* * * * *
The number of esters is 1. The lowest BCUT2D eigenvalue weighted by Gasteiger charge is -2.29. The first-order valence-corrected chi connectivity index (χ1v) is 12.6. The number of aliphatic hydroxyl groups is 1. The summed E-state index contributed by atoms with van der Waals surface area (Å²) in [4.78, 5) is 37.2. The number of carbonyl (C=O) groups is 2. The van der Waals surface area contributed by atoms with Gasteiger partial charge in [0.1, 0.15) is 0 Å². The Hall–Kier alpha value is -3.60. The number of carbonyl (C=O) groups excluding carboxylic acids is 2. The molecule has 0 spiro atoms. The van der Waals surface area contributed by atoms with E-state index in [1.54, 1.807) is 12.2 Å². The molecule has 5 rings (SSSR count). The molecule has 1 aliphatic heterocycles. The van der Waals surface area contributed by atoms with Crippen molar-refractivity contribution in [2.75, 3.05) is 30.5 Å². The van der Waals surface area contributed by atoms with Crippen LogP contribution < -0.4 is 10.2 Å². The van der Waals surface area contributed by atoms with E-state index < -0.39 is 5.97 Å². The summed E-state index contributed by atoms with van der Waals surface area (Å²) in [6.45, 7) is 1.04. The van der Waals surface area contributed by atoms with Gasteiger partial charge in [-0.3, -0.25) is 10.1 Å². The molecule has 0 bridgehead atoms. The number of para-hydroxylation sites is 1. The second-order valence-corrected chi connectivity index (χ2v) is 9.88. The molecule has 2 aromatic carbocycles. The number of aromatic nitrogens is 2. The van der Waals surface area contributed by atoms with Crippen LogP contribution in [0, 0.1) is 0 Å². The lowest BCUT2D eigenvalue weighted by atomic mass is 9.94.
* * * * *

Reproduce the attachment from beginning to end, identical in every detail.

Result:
The number of esters is 1. The lowest BCUT2D eigenvalue weighted by Gasteiger charge is -2.29. The first-order valence-corrected chi connectivity index (χ1v) is 12.6. The number of aliphatic hydroxyl groups is 1. The summed E-state index contributed by atoms with van der Waals surface area (Å²) in [4.78, 5) is 37.2. The number of carbonyl (C=O) groups is 2. The van der Waals surface area contributed by atoms with Gasteiger partial charge in [0.1, 0.15) is 0 Å². The Hall–Kier alpha value is -3.60. The number of carbonyl (C=O) groups excluding carboxylic acids is 2. The molecule has 0 spiro atoms. The van der Waals surface area contributed by atoms with E-state index in [1.54, 1.807) is 12.2 Å². The molecule has 5 rings (SSSR count). The molecule has 1 aliphatic heterocycles. The van der Waals surface area contributed by atoms with Crippen molar-refractivity contribution in [2.75, 3.05) is 30.5 Å². The van der Waals surface area contributed by atoms with Crippen LogP contribution < -0.4 is 10.2 Å². The van der Waals surface area contributed by atoms with E-state index < -0.39 is 5.97 Å². The summed E-state index contributed by atoms with van der Waals surface area (Å²) in [6.45, 7) is 1.04. The van der Waals surface area contributed by atoms with Gasteiger partial charge in [-0.3, -0.25) is 10.1 Å². The molecule has 0 bridgehead atoms. The number of para-hydroxylation sites is 1. The second-order valence-corrected chi connectivity index (χ2v) is 9.88. The molecule has 2 aromatic carbocycles. The number of aromatic nitrogens is 2. The van der Waals surface area contributed by atoms with Crippen LogP contribution in [0, 0.1) is 0 Å². The lowest BCUT2D eigenvalue weighted by atomic mass is 9.94.